A storm system stretching from Texas north to Michigan threatens to bring "widespread damaging winds and several tornadoes" to parts of 10 states, the National Weather Service said Tuesday.
"An increasing threat for severe thunderstorms will occur through tonight in advance of a strong cold front moving across the central United States," the weather service's Storm Prediction Center said. "The most intense thunderstorms are anticipated late this afternoon and especially into the overnight hours tonight across parts of the lower Ohio Valley, mid-South and lower Mississippi Valley."
States threatened by what the agency called a moderate risk of severe weather are Arkansas, southern Illinois, extreme southwestern Indiana, western Kentucky, western Tennessee, southern Missouri, northern Louisiana, northern Mississippi, southeastern Oklahoma and northeastern Texas, the agency said.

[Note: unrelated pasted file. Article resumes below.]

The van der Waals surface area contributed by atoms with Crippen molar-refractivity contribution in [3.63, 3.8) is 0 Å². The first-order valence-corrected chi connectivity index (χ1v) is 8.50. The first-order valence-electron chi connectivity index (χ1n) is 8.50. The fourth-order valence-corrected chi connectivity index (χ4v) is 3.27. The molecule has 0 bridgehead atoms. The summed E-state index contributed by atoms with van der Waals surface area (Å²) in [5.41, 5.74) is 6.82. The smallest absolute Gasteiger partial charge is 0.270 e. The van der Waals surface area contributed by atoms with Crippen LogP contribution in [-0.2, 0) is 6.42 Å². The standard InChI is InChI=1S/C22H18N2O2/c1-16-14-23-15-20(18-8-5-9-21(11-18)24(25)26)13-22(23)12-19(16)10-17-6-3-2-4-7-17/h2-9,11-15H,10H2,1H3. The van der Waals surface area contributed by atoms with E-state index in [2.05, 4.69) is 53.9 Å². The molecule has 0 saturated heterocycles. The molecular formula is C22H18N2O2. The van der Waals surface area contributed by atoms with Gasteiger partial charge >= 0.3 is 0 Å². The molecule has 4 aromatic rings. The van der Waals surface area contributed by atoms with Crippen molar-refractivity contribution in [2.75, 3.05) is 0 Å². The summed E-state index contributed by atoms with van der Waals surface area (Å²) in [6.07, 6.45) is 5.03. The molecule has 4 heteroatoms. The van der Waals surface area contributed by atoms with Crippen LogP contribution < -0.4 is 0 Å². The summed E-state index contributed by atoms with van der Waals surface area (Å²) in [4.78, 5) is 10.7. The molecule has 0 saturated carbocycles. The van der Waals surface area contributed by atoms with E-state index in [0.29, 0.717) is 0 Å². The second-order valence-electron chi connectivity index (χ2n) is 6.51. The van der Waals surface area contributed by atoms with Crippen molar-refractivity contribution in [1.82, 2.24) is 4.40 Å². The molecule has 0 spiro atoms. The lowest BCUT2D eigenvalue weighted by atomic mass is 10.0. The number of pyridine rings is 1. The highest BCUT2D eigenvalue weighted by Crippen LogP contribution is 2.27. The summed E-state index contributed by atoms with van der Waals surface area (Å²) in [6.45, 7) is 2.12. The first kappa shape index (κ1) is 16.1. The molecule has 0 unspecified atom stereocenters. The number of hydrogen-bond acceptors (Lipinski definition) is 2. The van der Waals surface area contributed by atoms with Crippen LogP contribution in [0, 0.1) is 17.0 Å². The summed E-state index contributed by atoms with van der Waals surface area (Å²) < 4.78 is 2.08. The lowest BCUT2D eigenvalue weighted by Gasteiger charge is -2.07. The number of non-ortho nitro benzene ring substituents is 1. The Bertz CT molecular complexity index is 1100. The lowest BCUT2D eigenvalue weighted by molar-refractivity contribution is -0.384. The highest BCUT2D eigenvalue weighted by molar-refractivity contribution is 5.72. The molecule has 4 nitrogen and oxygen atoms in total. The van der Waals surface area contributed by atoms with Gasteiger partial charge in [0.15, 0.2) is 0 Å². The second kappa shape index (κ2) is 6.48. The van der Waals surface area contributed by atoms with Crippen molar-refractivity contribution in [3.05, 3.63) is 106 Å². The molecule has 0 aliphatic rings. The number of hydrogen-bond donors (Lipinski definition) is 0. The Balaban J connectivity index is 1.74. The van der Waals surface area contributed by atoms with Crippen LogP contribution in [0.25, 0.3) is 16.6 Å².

But severe storms are possible along a line from the southern Great Lakes to the Louisiana coast, the Storm Prediction Center said.
Tornado watches were up Tuesday afternoon for portions of Arkansas, Kansas, Missouri, Illinois, Oklahoma and Texas.
Those storms could be at their most dangerous late Tuesday night into Wednesday morning, CNN meteorologist Sarah Dillingham said.
Even outside the areas most at risk for tornadoes, wind gusts could reach 80 mph in some areas -- enough to bring down trees and power lines, she said.
On Wednesday, the threat shifts farther east, with parts of Alabama, Georgia, Tennessee, Kentucky, South Carolina, North Carolina, Virginia and West Virginia at moderate risk of severe weather, including damaging winds and isolated tornadoes, the Storm Prediction Center said.
After the severe weather, a cold-weather system could bring snow and freezing rain to the Midwest, beginning Wednesday, and the threat of extremely cold weather in the northern Plains states and Upper Midwest, particularly on Thursday.